Familial versus sporadic multiple sclerosis in Palestine: A Retrospective Cross-Sectional Pilot Study
Publication Type
Original research



Background:  Multiple sclerosis (MS) is a common multifactorial neurological disorder that is caused by a combination of several genetic and environmental factors. No studies focused on familial cases and the possible role of parental consanguinity (PC) in Palestine.  This study aimed to compare several risk factors, clinical course, initial symptoms, and disability prevalence between familial MS (FMS) cases with sporadic MS (SMS) in the Palestinian population.

Methods: A retrospective cross-sectional study was conducted using a convenient sample of 90 SMS and 31 FMS cases. Data was obtained from Neurology clinics. Data were analyzed using SPSS 22 IBM to assess the differences between FMS and SMS in terms of several variables, including risk factors, clinical course, initial symptoms, and disability prevalence.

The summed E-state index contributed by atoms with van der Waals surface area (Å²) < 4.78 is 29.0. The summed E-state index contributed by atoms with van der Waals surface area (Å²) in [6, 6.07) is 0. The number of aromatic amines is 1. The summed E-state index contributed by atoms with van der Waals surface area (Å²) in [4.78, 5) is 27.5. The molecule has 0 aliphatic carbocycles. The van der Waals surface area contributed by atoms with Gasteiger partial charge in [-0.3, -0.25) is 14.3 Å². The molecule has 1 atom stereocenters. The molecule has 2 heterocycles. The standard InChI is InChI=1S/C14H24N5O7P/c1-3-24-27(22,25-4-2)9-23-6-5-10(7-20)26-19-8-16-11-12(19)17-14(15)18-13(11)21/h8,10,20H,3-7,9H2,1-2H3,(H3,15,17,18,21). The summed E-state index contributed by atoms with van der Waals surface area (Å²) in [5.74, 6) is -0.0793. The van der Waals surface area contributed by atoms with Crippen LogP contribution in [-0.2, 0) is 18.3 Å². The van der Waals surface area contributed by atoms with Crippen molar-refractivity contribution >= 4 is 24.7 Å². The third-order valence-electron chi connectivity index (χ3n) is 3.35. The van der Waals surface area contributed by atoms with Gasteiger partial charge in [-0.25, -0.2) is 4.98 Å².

Results: A total of 90 SMS cases and 31 FMS cases were enrolled in the study. More males (45.2%) had FMS compared with 35% within the SMS group. In contrast, more females had SMS (64.4%), compared to 54.8% within the FMS group. However, more females than males had either form of MS. Parental consanguinity was reported in around 40% of both the SMS and FMS groups. The mean age of onset was the same among both groups (28.5 in SMS and 27.26 in FMS) and almost all patients of the two groups had a recurrence of attacks of MS. No significant difference between SMS and FMS regarding risk factors and lifestyle characteristics. The presence of autoimmune diseases was reported only within the SMS. The relapsing-remitting clinical course predominates within the two groups. The initial presenting symptoms and disabilities prevalence was not significantly varied between the SMS and FMS.

Conclusion: There were no significant differences between SMS and FMS in terms of demographics, risk factors, disability, clinical course, and PC.

Palestinian Medical and Pharmaceutical Journal
An-Najah National University
Publisher Country
Impact Factor
Publication Type
Online only